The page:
Inbound Marketing Evolution
For inbound marketing, and I guess given your background also being a CTO, how have you seen technology impact the world of inbound marketing?
It’s really been a phenomenon, right? At the highest level, the technology has empowered customers, prospects, and consumers to take control of the buyer’s process, whether it’s individual consumer purchases or in a large organization that’s making a B2B buying decision.
It’s no longer as nicely controlled by our own marketing teams as we, at least once, thought it was.
Exactly. You could always kind of control that conversation when they first talked to sales. But now they’re doing so much of that beforehand. I think the technology has also allowed us to better track and gain a lot of the data around who’s coming in, who’s touching the information, and through what channels. I guess from your perspective with marketing becoming more data driven, how do you see this focus changing inbound marketing?
Ideally, it is a virtuous cycle. As the buyers takes control of the process themselves, the one thing we have going for us is because now most of those touch points are happening in digital channels we do get some visibility into it happening. We’re getting metrics, we’re getting these insights. The software we’re able to leverage as marketers is making it easier and easier for us to aggregate that information, associate it with these individuals, and be able to really use that to tailor how we work with buyers on the terms they’re both explicitly and implicitly telling us they want.
Along those lines, what have you been seeing that’s working well?
I’m a big fan of quality over quantity. One of the challenges we’re wrestling with is just the sheer volume of content and messaging that is out there in pretty much every field at this point. There’s a lot of competition for that attention. To the greatest possible degree, we can be using our creative talents as marketers, combined with the targeted insights from the data dimension of this, to say Ok, it’s not about cranking out five blog posts a day, it’s about putting together the right materials targeted for those specific segments we’re going after.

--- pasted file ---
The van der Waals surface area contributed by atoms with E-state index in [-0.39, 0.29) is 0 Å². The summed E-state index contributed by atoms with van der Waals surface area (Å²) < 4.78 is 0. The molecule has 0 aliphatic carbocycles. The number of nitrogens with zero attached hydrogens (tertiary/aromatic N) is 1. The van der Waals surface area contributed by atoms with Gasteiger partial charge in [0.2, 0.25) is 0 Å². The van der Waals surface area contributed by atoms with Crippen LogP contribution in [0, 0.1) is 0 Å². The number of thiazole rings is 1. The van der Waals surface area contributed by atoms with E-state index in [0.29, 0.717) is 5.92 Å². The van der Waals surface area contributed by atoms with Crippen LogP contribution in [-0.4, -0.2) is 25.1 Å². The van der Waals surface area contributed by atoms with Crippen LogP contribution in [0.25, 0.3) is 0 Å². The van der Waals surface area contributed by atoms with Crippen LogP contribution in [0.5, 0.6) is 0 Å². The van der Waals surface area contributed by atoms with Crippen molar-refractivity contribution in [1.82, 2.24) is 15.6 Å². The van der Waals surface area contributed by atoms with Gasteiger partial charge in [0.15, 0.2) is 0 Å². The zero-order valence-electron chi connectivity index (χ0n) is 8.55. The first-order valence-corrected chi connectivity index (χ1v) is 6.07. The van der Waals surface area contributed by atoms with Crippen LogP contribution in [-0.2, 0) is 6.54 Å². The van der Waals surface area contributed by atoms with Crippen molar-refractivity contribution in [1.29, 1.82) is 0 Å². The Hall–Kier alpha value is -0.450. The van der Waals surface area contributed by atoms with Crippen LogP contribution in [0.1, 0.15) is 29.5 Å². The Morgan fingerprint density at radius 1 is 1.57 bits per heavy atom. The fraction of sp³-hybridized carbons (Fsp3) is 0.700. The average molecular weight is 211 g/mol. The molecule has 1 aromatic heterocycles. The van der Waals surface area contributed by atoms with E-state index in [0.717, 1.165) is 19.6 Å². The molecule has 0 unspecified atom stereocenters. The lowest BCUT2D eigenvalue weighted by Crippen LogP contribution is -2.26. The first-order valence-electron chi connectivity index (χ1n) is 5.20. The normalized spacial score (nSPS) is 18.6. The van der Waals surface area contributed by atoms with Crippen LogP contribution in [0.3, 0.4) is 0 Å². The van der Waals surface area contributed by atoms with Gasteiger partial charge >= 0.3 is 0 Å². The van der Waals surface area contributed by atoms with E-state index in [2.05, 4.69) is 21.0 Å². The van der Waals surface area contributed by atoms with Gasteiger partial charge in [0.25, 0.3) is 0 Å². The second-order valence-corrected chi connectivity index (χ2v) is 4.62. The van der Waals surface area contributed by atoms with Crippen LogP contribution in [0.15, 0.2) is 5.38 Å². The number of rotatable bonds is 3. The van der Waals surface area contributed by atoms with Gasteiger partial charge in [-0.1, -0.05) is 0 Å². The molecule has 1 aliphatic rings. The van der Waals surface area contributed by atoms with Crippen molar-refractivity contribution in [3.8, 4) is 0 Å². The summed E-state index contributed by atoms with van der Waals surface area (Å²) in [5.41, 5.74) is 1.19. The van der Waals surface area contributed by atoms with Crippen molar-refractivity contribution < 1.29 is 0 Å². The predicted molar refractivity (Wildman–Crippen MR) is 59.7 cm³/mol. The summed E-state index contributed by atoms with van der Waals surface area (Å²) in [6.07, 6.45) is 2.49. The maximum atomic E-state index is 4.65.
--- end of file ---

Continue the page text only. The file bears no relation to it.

It’s going find its way up into their field of view, when they look at it and they get it, they’re like, Wow, this is great, these people know what they’re talking about.
I guess, in some ways, my philosophy is that one of the best business partners we have as marketers is our head of sales. A lot of what we do is amplify what they do. They can only do it at a one to one, and we get to do things at scale.
On the flip side, one thing we’re good at as marketers is learning from trial and error. We throw things out there, we experiment, sometimes we fail, and we learn from it and move on. It’s always nice when we can learn from other people’s failures so we don’t have to try them on our own.
From your point of view, what have you seen not work well?
You said one of the magic words for me around experimentation. Just a few minutes ago, I was espousing to you that I’m a strong believer in quality over quantity. But the truth is nobody should take my word for that. Every business has its own dynamics of how it resonates with its particular target audience. And if there’s one thing the technology has really provided as a gift to us, as marketers, is we now have the ability to very easily test, to do A/B testing, to say let’s run this as an experiment.
And it really becomes what you said at the beginning, it’s the sort of data driven approach. In some ways it takes a little bit of the pressure off of us of having to always be right about our gut. It’s an experiment.